There’s no better way to scrape together the cash you need for new releases than to trade in or sell older games that you don’t play anymore.
But it seems, at least if you buy the new Xbox 720, you might not be able to play second-hand games on your new console.
It is understood owners of Microsoft’s next generation console will be compelled to sign in online every time they play and register their games to their account.
The expected move has been revealed by developers and reported in leading video games magazine Edge, which said: “It is believed that games purchased on disc will ship with activation codes and will have no value beyond the initial user.”
So far, Microsoft hasn’t commented on the potential plans, saying only: “We do not comment on rumours or speculation. We are always thinking about what is next for our platform, but we don’t have anything further to share at this time.”
If true, the move would be a huge blow to the second hand games market which, in Britain alone, was worth a whopping £90m to retailers in the fourth quarter of 2011, according to latest statistics from industry analysts NPD.
The report has already led to shares in GameStop, a major American second-hand games retailer, plummeting.
It has also sparked fears that hackers would simply see the new rules as a challenge to circumvent.
But analysts have moved to allay any concerns, saying it was unlikely the new Xbox would not support used games.
Michael Oslon from investment bank and asset management firm Piper Jaffray said: “We are confident that both the new PlayStation and the new Xbox will support used games.”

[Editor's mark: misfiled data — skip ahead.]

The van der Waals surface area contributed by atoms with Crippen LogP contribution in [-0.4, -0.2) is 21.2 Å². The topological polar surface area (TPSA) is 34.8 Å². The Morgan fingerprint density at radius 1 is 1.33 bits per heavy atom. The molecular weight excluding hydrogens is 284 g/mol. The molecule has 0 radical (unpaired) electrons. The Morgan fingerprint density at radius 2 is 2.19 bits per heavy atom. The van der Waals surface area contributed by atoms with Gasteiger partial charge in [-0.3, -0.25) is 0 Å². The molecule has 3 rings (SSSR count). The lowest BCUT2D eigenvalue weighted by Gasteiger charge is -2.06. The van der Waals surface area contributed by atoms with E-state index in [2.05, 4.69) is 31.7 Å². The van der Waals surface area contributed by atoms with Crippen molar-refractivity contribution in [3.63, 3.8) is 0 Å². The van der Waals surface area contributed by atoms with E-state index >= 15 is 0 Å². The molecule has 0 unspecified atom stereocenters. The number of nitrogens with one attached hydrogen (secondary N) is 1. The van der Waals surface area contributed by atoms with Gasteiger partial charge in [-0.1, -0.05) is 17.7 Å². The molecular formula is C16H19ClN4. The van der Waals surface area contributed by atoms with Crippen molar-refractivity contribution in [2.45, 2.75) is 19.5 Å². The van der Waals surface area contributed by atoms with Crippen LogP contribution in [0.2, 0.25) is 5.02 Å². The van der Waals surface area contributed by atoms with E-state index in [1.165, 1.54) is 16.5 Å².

Instead of being blocked from using second-hand games altogether, experts say any new online activation system used by Microsoft could reward those who buy new games by giving them access to extra levels or special features, leading to two-tier gaming.
The suggestions come as new rumours about the Xbox 720 say while it will always be connected to the internet, games could still be sold on a physical media as it will include a Blu-Ray drive. Microsoft though is keen for customers to buy through an online store, in a bid to offer more flexibility over pricing.
The new Xbox 720 is expected to come with a more advanced version of Microsoft’s industry-leading Kinect motion controller and a powerful AMD eight-core 1.6GHz CPU.
It comes as rivals Sony are preparing to introduce their new PlayStation 4 at a special event in New York, scheduled to take place on February 20.
Microsoft is expected to wait until the summer, unveiling its Xbox 720 at the E3 video games show at the Los Angeles convention centre in June. Speculation had been mounting about when the 720 would be officially unveiled but Lawrence Hryb, who is director of programming for Xbox Live answered that by posting a timer on his blog, which is now counting down to the event.